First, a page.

As a young man of limited resources and wisdom — and a car with a front end that vibrated — I ventured to my local auto shop and asked them to replace my front struts. I was confident the struts were the problem, and I did not have the tools or knowledge to replace them myself. (For you younger readers, this was before Google and YouTube.) I also did not want them selling me some repair I did not need.
The shop replaced my struts, and as I drove home, the car still had the vibration. I returned to the shop to ask if something was lacking in the installation. The experienced mechanic kindly and thoughtfully informed me that the struts were installed as directed, but my car vibrated because my ball joints were shot. My struts were in good shape.
I drove away in my vibrating car because I did not have enough additional money to pay for the repair I actually needed. While driving the car for several additional weeks until I could earn and save the additional repair money, I realize that I had learned a valuable lesson: that my ego was larger than my wisdom!
I “knew” (or thought I knew) what I wanted and needed, and did not need anybody telling me otherwise. I just needed them to implement it. What I came to realize was that what we think we know, and the things we don’t know we don’t know, are where our problems start. If our ego lets us believe that we don’t need other knowledgeable individuals to help us, we are asking for a bad outcome.
Having an experienced adviser to help guide you to reach your objective can be invaluable. If you want to accomplish an objective, here are the questions you should ask:
• What are the risks, rewards, and costs, both financial and in time, for you (or others) to obtain your desired outcome?
• Who do you need to consult that has the knowledge, wisdom and experience to help you understand the risks, rewards and costs?
Making the right choice
In my line of work, people often express a desire to avoid probate court involvement for their family upon their death. This is a worthy objective. However, how you avoid that costly process can possibly end up costing your family more money than the expense of probate.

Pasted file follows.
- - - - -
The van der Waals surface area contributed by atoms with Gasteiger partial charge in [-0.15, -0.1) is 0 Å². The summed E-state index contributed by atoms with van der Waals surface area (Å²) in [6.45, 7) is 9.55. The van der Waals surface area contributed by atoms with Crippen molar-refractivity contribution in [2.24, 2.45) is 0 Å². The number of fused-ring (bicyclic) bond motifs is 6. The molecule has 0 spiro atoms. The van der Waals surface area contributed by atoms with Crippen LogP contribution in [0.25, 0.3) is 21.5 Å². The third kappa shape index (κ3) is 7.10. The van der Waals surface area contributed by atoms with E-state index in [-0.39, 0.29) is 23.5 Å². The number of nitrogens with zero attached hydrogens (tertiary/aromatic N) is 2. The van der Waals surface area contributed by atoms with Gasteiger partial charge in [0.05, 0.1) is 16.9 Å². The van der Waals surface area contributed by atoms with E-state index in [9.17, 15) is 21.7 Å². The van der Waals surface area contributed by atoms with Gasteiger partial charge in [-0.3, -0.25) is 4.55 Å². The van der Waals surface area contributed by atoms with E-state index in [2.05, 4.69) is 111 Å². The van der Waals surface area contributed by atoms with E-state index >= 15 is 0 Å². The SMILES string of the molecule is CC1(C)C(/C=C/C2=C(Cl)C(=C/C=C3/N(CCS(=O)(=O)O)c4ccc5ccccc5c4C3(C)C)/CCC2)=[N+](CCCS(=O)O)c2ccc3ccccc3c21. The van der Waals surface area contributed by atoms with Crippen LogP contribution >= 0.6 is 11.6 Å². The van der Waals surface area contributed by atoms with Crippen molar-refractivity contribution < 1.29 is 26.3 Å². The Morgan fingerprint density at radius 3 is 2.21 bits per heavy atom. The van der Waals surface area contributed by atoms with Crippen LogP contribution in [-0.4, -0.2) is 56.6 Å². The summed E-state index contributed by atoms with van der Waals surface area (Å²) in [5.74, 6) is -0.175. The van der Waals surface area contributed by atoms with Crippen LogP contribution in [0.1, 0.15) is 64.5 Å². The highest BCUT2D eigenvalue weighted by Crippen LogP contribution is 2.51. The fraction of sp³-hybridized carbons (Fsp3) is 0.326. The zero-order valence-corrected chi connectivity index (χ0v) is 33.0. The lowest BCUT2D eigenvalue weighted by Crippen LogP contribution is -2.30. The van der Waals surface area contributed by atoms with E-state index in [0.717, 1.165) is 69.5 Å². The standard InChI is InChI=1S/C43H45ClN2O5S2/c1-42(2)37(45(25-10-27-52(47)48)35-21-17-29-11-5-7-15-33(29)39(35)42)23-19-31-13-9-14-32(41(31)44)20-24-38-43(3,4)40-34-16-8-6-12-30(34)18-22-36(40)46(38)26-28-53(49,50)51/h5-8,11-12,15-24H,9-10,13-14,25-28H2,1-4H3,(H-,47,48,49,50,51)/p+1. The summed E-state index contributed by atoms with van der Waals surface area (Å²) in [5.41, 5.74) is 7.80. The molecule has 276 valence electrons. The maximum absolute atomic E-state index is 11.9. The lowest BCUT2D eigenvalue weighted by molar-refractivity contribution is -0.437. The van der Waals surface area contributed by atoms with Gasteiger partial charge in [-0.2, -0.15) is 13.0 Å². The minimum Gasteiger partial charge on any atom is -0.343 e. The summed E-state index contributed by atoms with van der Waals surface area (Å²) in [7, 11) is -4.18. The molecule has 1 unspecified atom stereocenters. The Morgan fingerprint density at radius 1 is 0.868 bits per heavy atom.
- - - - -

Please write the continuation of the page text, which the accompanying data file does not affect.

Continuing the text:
In the area of estate planning, people can also be singularly focused on saving taxation. They are so focused on that one issue that they don’t see the other costs related to their actions — usually resulting in unintended outcomes for their families.
A trusted legal, financial or tax adviser (or better yet, a team of all three) can bring the knowledge, wisdom, perspective and guidance you need to reach your objective in the most effective manner. The article or website that offers a quick-fix solution that your ego “knows” is the easy solution is rarely the best answer. Usually, it is describing just one aspect of the problem, or the answer.
And you can rest assured that whoever is promoting the quick-fix solution is ready, willing and able to happily sell you “a new set of struts.”
What I have learned — unfortunately, the hard way — is that it is best to set aside my ego and to seek appropriate help to accomplish what I hope to accomplish. Implementing this hard-earned wisdom has been for the better, for me and for my family.
Dolan, an attorney, helps farm and ranch families achieve comprehensive estate, succession and legacy planning objectives. He is the principal of Dolan & Associates P.C. in Brighton and Westminster, Colo. Learn more on his website, estateplansthatwork.com.